The problem is that nobody had any idea where El Presidente was or when he might return. We searched high and low for this mysterious authority figure, and to this day I can neither confirm nor deny that any such person exists. After three days of trying to do the right thing, we decided to take our chances and enter the canyon without an official blessing. Having finally entered the quebrada, we met a group of local climbers who told us that as long as we packed our trash out and kept a low profile, everything would be apples.
Route information is pretty thin on the ground in much of South America, and Socaire is no different. There are 22 sectors spread throughout the canyon, each with imaginative names such as “Sector 1” and “Sector 2” and “Sector 3” and so forth. Of the 100 or so routes in these sectors, the allocation of sport and trad lines is roughly equal. Intricate sequences of pockets and crimps are generally bolted, while the cracks and dihedrals are rightfully left unequipped. Outstanding climbing can be found in each discipline, but so can abject misery, and rock quality is usually the deciding factor.
“Variable” was the word that a friend used to describe the quality of Socaire rock to me, and it is perhaps the kindest description one can bestow. There are certainly patches of excellent stone to be found, but they are mere pieces of jetsam floating in a sea of choss. Not only does this variability fluctuate wildly from sector to sector, it can change rapidly within the scope of a single pitch. This is not always apparent from the ground and one can wander unexpectedly into a bit of a thrill zone.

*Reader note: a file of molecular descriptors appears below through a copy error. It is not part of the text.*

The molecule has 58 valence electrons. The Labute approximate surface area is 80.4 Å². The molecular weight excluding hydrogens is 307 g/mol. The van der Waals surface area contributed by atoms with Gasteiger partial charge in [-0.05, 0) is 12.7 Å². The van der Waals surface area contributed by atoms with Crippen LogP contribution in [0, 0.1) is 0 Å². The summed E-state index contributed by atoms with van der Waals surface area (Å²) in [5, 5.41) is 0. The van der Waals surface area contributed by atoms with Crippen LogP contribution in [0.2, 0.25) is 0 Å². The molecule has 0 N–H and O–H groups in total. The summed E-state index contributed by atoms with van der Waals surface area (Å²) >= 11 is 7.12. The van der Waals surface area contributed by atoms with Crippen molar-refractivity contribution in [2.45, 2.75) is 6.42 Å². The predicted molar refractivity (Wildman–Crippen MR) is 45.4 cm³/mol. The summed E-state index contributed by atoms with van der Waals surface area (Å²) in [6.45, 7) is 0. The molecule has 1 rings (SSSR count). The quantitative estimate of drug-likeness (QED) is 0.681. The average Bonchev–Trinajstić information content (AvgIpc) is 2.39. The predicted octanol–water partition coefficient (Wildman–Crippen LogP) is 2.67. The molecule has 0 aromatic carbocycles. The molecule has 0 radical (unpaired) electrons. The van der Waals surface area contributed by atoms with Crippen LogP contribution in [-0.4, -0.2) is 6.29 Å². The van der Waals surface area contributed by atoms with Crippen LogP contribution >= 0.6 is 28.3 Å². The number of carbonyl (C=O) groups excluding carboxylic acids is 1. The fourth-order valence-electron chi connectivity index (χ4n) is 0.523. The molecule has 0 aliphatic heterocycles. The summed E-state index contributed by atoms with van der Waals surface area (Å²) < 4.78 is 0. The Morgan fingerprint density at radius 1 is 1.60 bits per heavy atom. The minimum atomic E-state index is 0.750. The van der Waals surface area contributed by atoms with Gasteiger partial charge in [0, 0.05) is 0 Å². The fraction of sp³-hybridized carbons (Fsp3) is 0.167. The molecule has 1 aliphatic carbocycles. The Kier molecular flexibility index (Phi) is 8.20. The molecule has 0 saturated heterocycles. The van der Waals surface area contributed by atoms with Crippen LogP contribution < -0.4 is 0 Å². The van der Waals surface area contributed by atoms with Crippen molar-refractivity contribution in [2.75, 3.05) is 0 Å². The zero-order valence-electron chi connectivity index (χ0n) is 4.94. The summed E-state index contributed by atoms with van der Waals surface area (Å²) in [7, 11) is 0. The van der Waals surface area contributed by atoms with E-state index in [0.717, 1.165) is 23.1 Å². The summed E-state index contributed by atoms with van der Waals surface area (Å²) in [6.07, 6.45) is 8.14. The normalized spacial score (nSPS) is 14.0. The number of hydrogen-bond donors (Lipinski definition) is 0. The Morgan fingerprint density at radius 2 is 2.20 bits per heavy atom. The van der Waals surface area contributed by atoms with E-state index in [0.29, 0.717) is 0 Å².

But maybe I’m just useless at route selection and a few seasons of masochism at Tibrogargan and Frog Buttress have left me with a rare malady known as “Choss Blindness”. More discerning climbers will no doubt prove more effective at locating quality routes, and I myself happened upon some occasionally – a classic sport line named Don Cerefino can be found at Sector 3, a sustained and delicate sequence of pockets that is exceptional at the grade, and an unnamed but glorious hands-to-fists splitter can be found at Sector 16, a crack which would be the stuff that dreams are made of if it were only three times longer. By and large, I found that the sport climbs tend to feature better quality rock, despite being less aesthetically pleasing.